The triangular relationship between the social, the political and the cultural has opened up social and political theory to new challenges. The social can no longer be reduced to the category of society, and the political extends beyond the traditional concerns of the nature of the state and political authority.

This Handbook will address a range of issues that have recently emerged from the disciplines of social and political theory, focusing on key themes as opposed to schools of thought or major theorists. It is divided into three sections which address:

  • the most influential theoretical traditions that have emerged from the legacy of the twentieth century
  • the most important new and emerging frameworks of analysis today
  • the major theoretical problems in recent social and political theory.

The Routledge International Handbook of Contemporary Social and Political Theory encompasses the most up-to-date developments in contemporary social and political theory, and as such is an essential research tool for both undergraduate and postgraduate students, as well as researchers, working in the fields of political theory, social and political philosophy, contemporary social theory, and cultural theory.

part |2 pages

Part 1: Living Traditions

chapter |12 pages

The Marxist Legacy

ByPeter Beilharz

chapter |11 pages

Foucault and the Promise of Power without Dogma

ByGary Wickham

chapter |10 pages

Pierre Bourdieu and His Legacy

ByMarcel Fournier

chapter |11 pages

Lessons from Twentieth-century Political Philosophy before Rawls

ByJeremy Shearmur

chapter |9 pages

Liberalism after Communitarianism

ByCharles Blattberg

chapter |9 pages

Republicanism: Non-domination and the Free State

ByRichard Bellamy

chapter |10 pages

Pragmatism and Political Theory

ByRobert B. Talisse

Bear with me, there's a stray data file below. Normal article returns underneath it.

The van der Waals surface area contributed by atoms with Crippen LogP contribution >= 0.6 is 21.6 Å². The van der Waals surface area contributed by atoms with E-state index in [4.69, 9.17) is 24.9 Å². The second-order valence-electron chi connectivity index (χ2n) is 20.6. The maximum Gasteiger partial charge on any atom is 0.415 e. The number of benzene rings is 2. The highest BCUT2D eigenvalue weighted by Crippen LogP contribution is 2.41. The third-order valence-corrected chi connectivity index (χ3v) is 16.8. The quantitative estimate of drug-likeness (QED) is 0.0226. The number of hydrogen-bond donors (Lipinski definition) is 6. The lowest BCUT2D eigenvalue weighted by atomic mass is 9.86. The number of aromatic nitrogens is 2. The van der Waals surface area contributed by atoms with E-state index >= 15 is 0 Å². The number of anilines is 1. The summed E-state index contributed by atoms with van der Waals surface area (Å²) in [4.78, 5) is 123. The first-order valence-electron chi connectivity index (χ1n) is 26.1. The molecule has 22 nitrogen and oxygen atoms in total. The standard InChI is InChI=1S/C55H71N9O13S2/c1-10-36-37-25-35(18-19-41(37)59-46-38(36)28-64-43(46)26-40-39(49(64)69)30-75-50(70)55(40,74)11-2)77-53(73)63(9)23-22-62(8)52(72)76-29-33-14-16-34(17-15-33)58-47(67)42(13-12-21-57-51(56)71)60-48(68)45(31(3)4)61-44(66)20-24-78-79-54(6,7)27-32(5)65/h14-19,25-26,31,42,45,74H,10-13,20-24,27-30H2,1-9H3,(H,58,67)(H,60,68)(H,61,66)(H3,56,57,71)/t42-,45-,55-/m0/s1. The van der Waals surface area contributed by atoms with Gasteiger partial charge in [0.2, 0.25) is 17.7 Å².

chapter |17 pages

What is “Critical” about Critical Racial Theory?

ByPatricia Hill Collins

chapter |12 pages

Feminist Social and Political Theory

ByClare Colebrook

chapter |13 pages

Intellectuals and Society: Sociological and Historical Perspectives

ByPatrick Baert, Joel Isaac

part |2 pages

Part 2: New and Emerging Frameworks

chapter |11 pages

Power, Legitimacy, and Authority

ByStewart Clegg

chapter |12 pages

Social and Political Trust

ByKaren S. Cook, Brian D. Cook

chapter |11 pages

Environment and Risk

ByTimothy W. Luke

chapter |11 pages

Networks: The Technological and the Social

ByAmelia Arsenault

chapter |11 pages

Empire and Imperialism

ByKrishan Kumar

chapter |11 pages

Cosmopolitanism’s Theoretical and Substantive Dimensions

ByFuyuki Kurasawa

chapter |16 pages

Nature and Society

ByByron Kaldis

chapter |11 pages

Feminist Border Thought

ByElena Ruiz-Aho

chapter |14 pages

Contemporary Chinese Social and Political Thought

ByGuanjun Wu

part |2 pages

Part 3: Emerging Problems

chapter |11 pages

The Future of the State

ByGeorg Sørensen

chapter |11 pages

Transnational Activisms and the Global Justice Movement

ByDonatella della Porta and Raffaele Marchetti

chapter |11 pages

The Transnational Social Question

ByThomas Faist

chapter |10 pages

Hospitality, Rights, and Migrancy

ByMeyda Yeg˘enog˘lu

chapter |11 pages

Social suffering and the new politics of sentimentality

ByIain Wilkinson

chapter |11 pages

New Forms of Value Production

ByAdam Arvidsson

chapter |11 pages

Memory Practices and Theory in a Global Age

ByDaniel Levy

chapter |10 pages

Post-secular Society

ByAustin Harrington